In the spring 2008 issue of Workshop magazine, Colorado artist Ron Hicks discussed how breaking down his subjects into shapes, and capturing gradations of light in each, allow him to create the moody figurative and interior work he is best known for. Here we present his demonstration Noelle With a Black Dress.
In the February 2010 issue of Watercolor Artist Anne Abgott demonstrates her process for mingling colors directly on the paper to create wonderful color mixtures, rather than pre-mixing colors on the palette. In this free, downloadable guide you’ll find the artist’s favorite color recipes for mingling dazzling greens, rich reds and other gorgeous colors.
Never throw away failed watercolor paintings. Those pieces couldturn out to be resources for new collages, either asbackgrounds or as enhancements to watermedia paintingsthat need a lift. Revisit your archives now andthen—especially when you’re stuck—to find somethingyou can resurrect as a collage. At the very least, you canpractice collage layering and glazing techniques withoutendangering your current work-in-progress.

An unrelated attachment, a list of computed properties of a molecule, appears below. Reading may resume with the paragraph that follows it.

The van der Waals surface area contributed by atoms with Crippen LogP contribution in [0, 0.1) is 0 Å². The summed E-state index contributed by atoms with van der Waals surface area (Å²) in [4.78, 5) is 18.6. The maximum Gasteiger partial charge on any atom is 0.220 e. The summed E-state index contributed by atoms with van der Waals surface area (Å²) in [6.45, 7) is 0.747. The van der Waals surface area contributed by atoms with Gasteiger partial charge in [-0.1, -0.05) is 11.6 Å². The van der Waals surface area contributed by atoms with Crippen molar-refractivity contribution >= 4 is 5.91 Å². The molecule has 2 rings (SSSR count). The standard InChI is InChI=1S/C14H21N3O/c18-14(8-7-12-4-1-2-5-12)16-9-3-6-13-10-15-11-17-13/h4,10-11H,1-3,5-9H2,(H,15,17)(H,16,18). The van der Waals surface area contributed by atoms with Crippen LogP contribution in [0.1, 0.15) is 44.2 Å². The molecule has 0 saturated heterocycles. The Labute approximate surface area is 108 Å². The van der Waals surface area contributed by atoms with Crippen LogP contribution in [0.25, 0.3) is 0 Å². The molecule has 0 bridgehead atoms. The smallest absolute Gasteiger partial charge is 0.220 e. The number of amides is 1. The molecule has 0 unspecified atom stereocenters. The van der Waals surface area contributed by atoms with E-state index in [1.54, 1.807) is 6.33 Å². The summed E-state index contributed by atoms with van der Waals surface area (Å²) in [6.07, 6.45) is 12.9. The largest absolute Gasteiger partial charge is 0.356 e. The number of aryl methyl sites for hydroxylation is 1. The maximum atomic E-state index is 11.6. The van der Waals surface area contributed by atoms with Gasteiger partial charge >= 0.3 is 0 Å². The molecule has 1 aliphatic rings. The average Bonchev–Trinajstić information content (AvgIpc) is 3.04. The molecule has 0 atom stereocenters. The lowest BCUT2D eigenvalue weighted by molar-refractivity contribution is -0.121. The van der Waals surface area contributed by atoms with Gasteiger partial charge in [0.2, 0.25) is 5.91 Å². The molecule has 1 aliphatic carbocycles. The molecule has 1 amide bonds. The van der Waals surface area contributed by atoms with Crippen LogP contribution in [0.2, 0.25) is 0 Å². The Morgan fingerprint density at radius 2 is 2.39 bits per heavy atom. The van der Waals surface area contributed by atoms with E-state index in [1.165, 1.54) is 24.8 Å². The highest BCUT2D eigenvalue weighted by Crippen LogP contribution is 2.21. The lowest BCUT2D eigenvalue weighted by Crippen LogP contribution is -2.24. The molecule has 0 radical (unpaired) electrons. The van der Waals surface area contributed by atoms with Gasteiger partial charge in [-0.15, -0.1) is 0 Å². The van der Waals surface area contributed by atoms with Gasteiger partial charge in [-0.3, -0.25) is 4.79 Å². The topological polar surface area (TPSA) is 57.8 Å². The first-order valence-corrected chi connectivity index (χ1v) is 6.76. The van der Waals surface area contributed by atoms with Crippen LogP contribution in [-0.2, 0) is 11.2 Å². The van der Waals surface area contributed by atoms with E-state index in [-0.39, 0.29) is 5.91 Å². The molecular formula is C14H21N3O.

There are several benefits to using photo references for still life art, be it in oil, watercolor, colored pencil, or any medium. As we know, the beauty of a flower is temporary and so it helps to photograph it at its peak of beauty. And if your subject is a flower in an outdoor setting, taking a photo for reference allows you to control the lighting, giving it soft or dramatic shadows.
There’s a romantic side to art that is what lures so many to create: the idea of expressing yourself with drawing ideas, of recreating a meaningful image or scene, or of tapping into “the zone” and peacefully drawing or painting to your heart’s content. And then there’s the academic side. It’s point A in your journey, as this is where you learn the drawing techniques that others before you have mastered.
Learn about working with water-soluble pencils from Kristy Ann Kutch, author of Drawing and Painting With Colored Pencil (Watson-Guptill Publications, New York, New York).by Kristy Ann KutchWater-soluble colored drawing products include: 1) watercolor pencils and woodless pencils, which have cores of watercolor pigment blended with binders 2) water-soluble ink-type pencils, which are used like watercolor pencils but which are more permanent and staining and 3) watercolor crayons or water-soluble waxy stick-type products.